Xiaomi Inc. doesn’t anticipate a U.S. entry for its smartphones in the foreseeable future as it seeks to grow and consolidate its presence in India, its largest market outside China, Hugo Barra, the company’s vice president for international operations, said on Tuesday.
“We don’t think that the U.S. market is in our near-term plans,” Barra said, as the company focuses on getting its operations right -- from R&D to social media campaigns to online commerce -- to capture a more significant share of the Indian market beyond the limited online sales that saw more than 500,000 handsets sold by October, some four months since Xiaomi entered India.
“Brazil and Mexico are far more interesting markets,” Barra said in Bangalore at an event to promote the company’s Redmi Note 4G phablet, which will be available in India starting the second half of December. The socio-economic conditions for consumers in these countries are more similar to those in India, with the price of a smartphone sometimes a multiple of a person’s monthly salary.
Such factors mean Xiaomi’s business model has a far greater chance of being “impactful” in these markets versus the U.S., where “everybody is on a postpaid plan and the price of the handset doesn’t matter,” Barra said.
“That’s why we’re staying focused and we have strict priority of markets, and the U.S. is not a priority.”
Xiaomi continued its strategy of selling feature-rich smartphones at very aggressive price points with the Redmi Note’s Indian launch. At 9,999 rupees, it is the first 4G handset in India to be available at under 10,000 rupees ($160). The 3G-only version will be cheaper by an additional 1,000 rupees.
In addition to the exclusive sales on India’s online shopping site Flipkart.com that Xiaomi fans have become familiar with, the handsets will also be sold via a partnership with Bharti Airtel Ltd., India’s top wireless provider, which offers 4G services in Bangalore and expects to expand to other cities.
Runaway demand in India caught Xiaomi unawares, which was one of the reasons prompting the company to contemplate making its phones in the country, Manu Jain, the head of Xiaomi’s Indian operations, has said. But several hurdles remain, chief of which is the near-total lack of an ecosystem for manufacturing high-end phones.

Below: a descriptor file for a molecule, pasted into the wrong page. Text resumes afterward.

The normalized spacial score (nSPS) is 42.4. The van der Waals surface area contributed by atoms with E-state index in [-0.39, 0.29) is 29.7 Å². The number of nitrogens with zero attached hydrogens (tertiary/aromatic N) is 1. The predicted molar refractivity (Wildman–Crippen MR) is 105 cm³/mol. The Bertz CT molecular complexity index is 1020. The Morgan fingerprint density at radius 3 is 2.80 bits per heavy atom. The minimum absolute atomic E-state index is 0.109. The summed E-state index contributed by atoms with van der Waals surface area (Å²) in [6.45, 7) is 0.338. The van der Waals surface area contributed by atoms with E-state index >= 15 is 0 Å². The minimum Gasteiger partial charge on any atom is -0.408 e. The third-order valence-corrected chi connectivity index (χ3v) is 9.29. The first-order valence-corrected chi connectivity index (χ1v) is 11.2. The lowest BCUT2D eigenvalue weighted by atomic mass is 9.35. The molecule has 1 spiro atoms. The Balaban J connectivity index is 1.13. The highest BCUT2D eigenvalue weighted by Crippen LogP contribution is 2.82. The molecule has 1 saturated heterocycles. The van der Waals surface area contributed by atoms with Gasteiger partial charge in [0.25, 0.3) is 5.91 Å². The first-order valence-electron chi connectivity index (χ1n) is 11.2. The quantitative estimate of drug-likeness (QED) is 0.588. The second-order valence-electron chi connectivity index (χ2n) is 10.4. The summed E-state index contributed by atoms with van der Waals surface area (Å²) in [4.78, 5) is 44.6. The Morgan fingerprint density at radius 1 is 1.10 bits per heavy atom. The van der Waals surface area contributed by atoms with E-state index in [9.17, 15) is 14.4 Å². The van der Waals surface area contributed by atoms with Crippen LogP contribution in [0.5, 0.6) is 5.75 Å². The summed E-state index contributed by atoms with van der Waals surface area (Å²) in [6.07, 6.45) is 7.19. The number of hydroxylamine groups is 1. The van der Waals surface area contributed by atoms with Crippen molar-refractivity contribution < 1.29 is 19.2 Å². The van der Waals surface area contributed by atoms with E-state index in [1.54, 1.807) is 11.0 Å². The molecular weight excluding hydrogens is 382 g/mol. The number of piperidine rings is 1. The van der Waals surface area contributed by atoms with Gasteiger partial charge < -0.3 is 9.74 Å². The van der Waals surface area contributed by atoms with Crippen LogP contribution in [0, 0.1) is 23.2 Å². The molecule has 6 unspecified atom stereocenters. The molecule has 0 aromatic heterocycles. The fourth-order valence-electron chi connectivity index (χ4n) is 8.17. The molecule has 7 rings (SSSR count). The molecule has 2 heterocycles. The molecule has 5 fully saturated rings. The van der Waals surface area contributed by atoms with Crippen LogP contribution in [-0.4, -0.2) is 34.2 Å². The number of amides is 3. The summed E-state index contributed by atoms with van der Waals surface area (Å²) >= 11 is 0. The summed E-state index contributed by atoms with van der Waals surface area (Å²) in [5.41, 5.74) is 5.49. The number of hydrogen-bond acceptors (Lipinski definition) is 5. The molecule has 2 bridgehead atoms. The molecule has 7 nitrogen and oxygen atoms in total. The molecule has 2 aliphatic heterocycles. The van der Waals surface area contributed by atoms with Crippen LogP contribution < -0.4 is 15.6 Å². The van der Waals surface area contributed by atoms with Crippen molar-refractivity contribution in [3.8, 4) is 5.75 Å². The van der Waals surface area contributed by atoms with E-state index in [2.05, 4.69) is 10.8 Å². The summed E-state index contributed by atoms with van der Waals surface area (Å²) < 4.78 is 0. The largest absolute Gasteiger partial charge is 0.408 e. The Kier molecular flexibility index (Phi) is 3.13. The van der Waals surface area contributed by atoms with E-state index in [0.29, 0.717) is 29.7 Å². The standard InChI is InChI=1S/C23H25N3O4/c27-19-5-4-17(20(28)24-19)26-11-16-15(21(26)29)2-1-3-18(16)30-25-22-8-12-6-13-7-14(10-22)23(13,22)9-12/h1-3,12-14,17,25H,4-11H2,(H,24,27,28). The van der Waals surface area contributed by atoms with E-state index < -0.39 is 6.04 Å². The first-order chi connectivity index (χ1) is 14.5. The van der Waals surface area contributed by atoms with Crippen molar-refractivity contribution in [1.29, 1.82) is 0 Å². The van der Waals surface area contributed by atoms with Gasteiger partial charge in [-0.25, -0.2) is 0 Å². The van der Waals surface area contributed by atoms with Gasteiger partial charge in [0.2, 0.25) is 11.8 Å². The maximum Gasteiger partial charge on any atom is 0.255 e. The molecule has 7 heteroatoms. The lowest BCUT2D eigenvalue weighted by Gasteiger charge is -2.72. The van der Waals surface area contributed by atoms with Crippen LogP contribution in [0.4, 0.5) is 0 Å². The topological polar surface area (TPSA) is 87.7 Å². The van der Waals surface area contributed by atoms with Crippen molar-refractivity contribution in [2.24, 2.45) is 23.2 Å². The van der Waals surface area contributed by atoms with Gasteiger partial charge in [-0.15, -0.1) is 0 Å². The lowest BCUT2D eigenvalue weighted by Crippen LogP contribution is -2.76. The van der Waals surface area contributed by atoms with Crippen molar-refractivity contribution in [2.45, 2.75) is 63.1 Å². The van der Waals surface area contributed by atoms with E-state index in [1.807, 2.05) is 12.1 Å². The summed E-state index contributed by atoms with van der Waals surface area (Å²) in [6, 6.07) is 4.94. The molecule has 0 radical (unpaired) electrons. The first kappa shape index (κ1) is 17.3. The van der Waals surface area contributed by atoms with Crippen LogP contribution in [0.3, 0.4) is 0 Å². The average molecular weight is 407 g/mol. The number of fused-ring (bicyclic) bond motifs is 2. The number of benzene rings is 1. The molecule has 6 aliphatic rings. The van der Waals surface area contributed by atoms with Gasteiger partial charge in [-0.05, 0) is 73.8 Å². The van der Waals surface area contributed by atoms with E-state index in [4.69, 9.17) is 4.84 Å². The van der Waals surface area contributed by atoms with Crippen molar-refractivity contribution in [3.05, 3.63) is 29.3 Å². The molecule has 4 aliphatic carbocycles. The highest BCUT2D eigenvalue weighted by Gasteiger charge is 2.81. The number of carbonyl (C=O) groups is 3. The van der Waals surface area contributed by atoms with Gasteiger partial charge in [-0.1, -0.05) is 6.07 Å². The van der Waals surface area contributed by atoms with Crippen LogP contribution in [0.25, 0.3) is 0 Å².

Previous efforts to make phones in India by global brands including Samsung and Nokia have not been major successes, churning out mostly lower-end phones and mostly at last-stage assembly plants.
While Xiaomi is very serious about making its phones in India, “it is perhaps the longest lead-time activity that we will ever do. ... the most important thing is you need to have the entire ecosystem,” Jain said on Tuesday.
“We’re talking to different vendors, both vendors who will assemble the phones and vendors who will supply the components," he said. "We’ll have a clearer answer in the next few months.”
In the interim, Xiaomi is looking to ramp up its research and development center in Bangalore as quickly as it can find the right people. “Whatever goal we set for our R&D load here in India, it will be limited by our ability to hire extremely talented engineers," Barra said. "The competition in Bangalore is very, very strong."
In the near future the company expects to focus on features that will add local flavors to its smartphones. Features that are available to consumers in China, such as in-call searches and display of information on numbers that aren’t on a person’s contacts list, for instance, may also find their way to handsets sold in India.
“I pledged to be here in India for the foreseeable future because I really want to help build our R&D here. ... it’s impossible for us to do the same thing in three other markets at the same time,” said Barra, a 38-year-old native of Brazil who went to the U.S. at age 19 to attend college. Xiaomi hired him away from Google Inc., a practice Barra has continued in naming the head of product development in India.
Xiaomi is also rolling out plans to grow in Indonesia, “a massive market” that is also quite complex, but India is by far the biggest market outside China and also the company’s fastest-growing market anywhere, Barra added.
“When we enter a new market," he said, "the order of priority has the U.S. way down below.”